Solicitor who misled court fails in appeal against strike-off


Linden: SDT approached its task correctly

A solicitor found by a High Court judge to have deliberately misled the court has failed in his appeal against being struck off.

Mr Justice Linden rejected Peter Gray’s argument that the Solicitors Disciplinary Tribunal (SDT) had relied on the 2015 ruling of Mr Justice Flaux (as he then was) despite having new evidence.

Mr Gray, who at the time was a partner in the Dubai office of leading US firm Gibson Dunn & Crutcher, was also found by the SDT to have allowed leading counsel to make misleading submissions to the court and misled solicitors for the other side.

Breaching the “fundamental duty” of a solicitor to conduct litigation fairly and not to mislead was “of the utmost seriousness”, the tribunal said. He had been dishonest and “the only appropriate sanction” was to strike him off.

At the relevant time, Mr Gray was a salaried partner at Gibson Dunn, practising mainly from its Dubai office.

He led the team acting for the Republic of Djibouti and two bodies under its control in litigation against Abdourahman Mohamed Boreh, who had held a senior position at those bodies and was accused of misappropriating at least $77m.

In 2010, Mr Boreh was convicted in his absence in Djibouti of terrorism and sentenced to 15 years’ imprisonment on the grounds that he had instigated a grenade attack on a supermarket in 2009.

Two intercepted telephone calls said to have taken place a day later were vital pieces of evidence.

However, in 2013 – as part of work being done to request Mr Boreh’s extradition from the UAE – a Gibson Dunn associate realised that the call transcripts were wrongly dated and logs showed they calls had actually taken place a day earlier, significantly undermining the conviction.

Despite being aware of this and having discussed it in meetings, Mr Gray did not mention the discrepancy in his affidavit for a freezing injunction and an associated propriety injunction against Mr Boreh, which Flaux J granted three weeks later.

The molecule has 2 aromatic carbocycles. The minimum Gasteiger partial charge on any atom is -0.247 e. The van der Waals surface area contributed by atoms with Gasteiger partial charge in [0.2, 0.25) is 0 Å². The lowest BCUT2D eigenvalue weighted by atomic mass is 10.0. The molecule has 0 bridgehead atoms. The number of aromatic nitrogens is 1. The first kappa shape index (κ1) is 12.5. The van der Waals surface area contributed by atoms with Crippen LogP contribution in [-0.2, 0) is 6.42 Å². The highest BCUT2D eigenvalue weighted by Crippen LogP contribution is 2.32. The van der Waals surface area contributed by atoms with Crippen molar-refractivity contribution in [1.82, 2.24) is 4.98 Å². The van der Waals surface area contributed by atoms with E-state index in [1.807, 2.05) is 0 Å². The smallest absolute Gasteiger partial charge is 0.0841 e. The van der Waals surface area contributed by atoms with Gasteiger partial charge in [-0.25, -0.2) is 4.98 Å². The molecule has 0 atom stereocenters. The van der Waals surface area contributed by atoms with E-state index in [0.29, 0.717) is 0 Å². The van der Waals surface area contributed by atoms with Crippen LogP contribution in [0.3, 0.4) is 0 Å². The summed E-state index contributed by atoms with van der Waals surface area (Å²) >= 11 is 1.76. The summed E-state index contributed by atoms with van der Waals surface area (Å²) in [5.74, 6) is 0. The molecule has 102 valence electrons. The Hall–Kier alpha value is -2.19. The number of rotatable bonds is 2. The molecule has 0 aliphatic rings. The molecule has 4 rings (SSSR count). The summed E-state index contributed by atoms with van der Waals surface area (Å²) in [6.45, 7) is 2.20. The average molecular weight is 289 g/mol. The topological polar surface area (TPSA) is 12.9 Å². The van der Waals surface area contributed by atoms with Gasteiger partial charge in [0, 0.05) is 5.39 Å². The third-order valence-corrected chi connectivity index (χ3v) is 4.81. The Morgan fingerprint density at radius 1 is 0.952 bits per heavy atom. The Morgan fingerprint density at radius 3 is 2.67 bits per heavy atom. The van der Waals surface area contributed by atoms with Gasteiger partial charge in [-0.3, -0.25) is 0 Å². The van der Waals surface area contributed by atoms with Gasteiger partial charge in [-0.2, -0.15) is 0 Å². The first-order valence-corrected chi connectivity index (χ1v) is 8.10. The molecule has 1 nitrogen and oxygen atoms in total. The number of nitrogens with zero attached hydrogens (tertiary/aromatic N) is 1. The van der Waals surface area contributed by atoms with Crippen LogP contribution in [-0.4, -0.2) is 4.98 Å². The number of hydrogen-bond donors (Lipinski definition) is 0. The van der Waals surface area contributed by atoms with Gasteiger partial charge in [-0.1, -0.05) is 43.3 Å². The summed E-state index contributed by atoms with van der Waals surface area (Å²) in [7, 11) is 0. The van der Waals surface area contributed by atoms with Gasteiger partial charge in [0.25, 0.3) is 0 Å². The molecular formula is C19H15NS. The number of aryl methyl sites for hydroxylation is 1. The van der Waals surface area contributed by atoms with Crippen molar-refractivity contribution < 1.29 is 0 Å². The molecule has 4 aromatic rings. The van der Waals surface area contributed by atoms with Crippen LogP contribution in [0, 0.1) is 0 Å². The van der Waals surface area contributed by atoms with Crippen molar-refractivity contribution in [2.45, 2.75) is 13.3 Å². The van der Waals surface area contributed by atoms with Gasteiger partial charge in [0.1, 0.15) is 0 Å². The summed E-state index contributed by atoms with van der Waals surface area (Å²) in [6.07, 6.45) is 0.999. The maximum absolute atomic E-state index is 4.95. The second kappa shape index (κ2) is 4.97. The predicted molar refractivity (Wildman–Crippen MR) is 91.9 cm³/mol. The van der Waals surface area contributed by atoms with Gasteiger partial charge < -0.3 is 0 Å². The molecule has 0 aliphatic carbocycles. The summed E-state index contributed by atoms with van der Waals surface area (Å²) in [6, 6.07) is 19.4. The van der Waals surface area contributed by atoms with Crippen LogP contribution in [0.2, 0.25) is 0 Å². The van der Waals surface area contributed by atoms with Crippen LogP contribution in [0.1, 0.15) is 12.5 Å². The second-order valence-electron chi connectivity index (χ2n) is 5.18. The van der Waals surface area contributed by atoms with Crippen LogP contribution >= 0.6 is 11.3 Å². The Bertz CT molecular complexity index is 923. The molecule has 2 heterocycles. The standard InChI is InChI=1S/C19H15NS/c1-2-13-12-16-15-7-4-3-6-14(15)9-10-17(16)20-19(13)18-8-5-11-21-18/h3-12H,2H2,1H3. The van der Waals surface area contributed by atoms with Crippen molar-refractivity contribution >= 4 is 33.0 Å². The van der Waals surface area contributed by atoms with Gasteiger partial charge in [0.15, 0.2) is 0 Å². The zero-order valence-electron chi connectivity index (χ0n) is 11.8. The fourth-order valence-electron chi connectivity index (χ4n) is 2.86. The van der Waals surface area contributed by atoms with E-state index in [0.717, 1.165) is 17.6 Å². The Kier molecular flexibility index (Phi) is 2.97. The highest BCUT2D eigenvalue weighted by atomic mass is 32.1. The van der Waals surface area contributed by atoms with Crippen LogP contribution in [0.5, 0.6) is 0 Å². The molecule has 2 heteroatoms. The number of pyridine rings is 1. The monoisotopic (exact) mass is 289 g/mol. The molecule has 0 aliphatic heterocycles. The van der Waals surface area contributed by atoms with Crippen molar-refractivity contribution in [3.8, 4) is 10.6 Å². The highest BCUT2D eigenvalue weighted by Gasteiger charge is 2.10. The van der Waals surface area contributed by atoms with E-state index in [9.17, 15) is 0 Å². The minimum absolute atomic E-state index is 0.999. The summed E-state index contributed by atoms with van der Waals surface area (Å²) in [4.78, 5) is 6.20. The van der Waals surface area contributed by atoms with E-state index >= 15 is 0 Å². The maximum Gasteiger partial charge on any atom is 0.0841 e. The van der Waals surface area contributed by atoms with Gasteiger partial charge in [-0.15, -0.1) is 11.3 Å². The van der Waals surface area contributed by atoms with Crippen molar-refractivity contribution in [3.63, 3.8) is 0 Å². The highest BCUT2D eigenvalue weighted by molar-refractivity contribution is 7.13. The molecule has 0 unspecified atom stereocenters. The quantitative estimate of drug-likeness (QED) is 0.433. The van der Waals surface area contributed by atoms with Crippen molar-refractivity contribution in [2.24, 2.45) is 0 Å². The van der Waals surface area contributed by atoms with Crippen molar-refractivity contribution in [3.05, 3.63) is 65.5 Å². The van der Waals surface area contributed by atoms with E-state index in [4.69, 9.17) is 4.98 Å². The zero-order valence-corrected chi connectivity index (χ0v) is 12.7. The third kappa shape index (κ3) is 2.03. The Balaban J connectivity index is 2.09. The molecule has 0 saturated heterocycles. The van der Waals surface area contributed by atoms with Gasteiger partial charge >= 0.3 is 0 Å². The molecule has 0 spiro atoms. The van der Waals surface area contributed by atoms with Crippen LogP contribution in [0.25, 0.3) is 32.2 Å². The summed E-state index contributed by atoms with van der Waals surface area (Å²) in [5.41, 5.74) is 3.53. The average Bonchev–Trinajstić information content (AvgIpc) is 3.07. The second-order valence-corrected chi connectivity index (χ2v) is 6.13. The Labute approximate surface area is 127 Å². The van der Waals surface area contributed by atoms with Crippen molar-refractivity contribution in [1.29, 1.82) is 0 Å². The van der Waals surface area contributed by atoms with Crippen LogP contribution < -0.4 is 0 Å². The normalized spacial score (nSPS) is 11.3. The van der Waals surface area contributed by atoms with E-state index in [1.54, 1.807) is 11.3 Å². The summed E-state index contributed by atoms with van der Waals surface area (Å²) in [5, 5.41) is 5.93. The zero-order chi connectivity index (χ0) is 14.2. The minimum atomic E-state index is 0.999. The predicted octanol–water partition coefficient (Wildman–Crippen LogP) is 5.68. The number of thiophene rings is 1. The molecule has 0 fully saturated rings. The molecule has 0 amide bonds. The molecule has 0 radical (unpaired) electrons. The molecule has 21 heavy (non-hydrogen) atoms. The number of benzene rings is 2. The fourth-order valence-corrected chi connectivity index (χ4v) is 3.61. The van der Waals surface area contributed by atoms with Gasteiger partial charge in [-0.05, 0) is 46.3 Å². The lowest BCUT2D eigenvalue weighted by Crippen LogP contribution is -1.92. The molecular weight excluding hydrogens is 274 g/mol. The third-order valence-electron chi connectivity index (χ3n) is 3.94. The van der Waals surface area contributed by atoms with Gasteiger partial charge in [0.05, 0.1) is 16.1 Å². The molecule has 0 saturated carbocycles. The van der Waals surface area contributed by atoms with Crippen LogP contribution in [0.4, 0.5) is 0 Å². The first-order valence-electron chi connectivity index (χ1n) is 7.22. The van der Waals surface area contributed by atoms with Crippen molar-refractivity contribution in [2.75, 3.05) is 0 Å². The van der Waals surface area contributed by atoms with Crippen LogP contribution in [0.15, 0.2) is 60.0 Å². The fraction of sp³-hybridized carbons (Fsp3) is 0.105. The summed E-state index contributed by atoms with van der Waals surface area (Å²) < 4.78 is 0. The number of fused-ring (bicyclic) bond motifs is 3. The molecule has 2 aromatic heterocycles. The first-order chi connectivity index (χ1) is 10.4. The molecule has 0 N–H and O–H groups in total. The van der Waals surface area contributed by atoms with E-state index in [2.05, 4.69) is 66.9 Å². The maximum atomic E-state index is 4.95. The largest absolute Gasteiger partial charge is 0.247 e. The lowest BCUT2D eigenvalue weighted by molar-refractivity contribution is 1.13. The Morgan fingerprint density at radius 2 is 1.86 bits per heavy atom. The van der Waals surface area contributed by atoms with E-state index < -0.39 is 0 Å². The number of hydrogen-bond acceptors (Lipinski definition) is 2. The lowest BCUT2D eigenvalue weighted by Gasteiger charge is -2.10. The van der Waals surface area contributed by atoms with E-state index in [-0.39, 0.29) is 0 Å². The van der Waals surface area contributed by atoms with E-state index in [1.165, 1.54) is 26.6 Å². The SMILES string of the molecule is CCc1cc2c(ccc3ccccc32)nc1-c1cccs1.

The freezing injunction was then relied on as the basis for other actions, including the extradition proceedings and submissions to INTERPOL.

In March 2015, Flaux J found that Mr Gray had dishonestly allowed the court to be misled. He discharged the freezing injunction as a result. Mr Gray was struck off last year.

The crux of the appeal was that the SDT had simply followed Flaux J’s judgment even though there was important evidence before it which was not before the judge

This new evidence in particular related to Mr Gray’s argument that leading counsel Khawar Qureshi QC had been consulted on the decisions which led to Flaux J’s ruling. This showed that he acted honestly, Mr Gray contended.

However, Linden J held that the SDT reached its decision independently “on the basis of the evidence and arguments which it received”.

At the same time, “quite apart from the clarity, cogency and thoroughness of his judgment, and the identity of its author, Flaux J’s analysis was clearly of significance for a number of reasons” – the SDT was not wrong to take it into account.

A number of the judge’s findings, Linden J noted, were based on “an analysis of essentially the same materials as were before the SDT”.

There were “many indications” that the SDT genuinely considered the evidence and reached its own decision, including allowing Mr Gray to take “the unusual course of being taken through his evidence orally as opposed to his 88-page witness statement being taken as read and standing as his evidence in chief”.

Linden J continued: “There is, in my view, no reason at all to doubt that the SDT approached its task correctly.”

It was “simply not the case” that the SDT disregarded Mr Gray’s reliance on Mr Qureshi – indeed, at no point did it reject his evidence on the issue.

The SDT’s position was that “ultimately” the issue was Mr Gray’s honesty, the judge said.

“Whatever leading counsel may or may not have known, understood, said or approved this did not absolve the appellant of his personal responsibility not to mislead the court or to allow it to be misled.

“He was to be judged according to what he knew and what he said and did, and, by that measure, it was clear that he acted dishonestly and in breach of the relevant principles and outcomes.”

Linden J stressed that no allegation of misconduct or impropriety was made against Mr Qureshi at the 2015 hearing, and Flaux J found none, or before him.

In 2017, the Bar Standards Board issued an unprecedented public apology to the QC for the errors and delays it made in clearing him of misconduct over the case.




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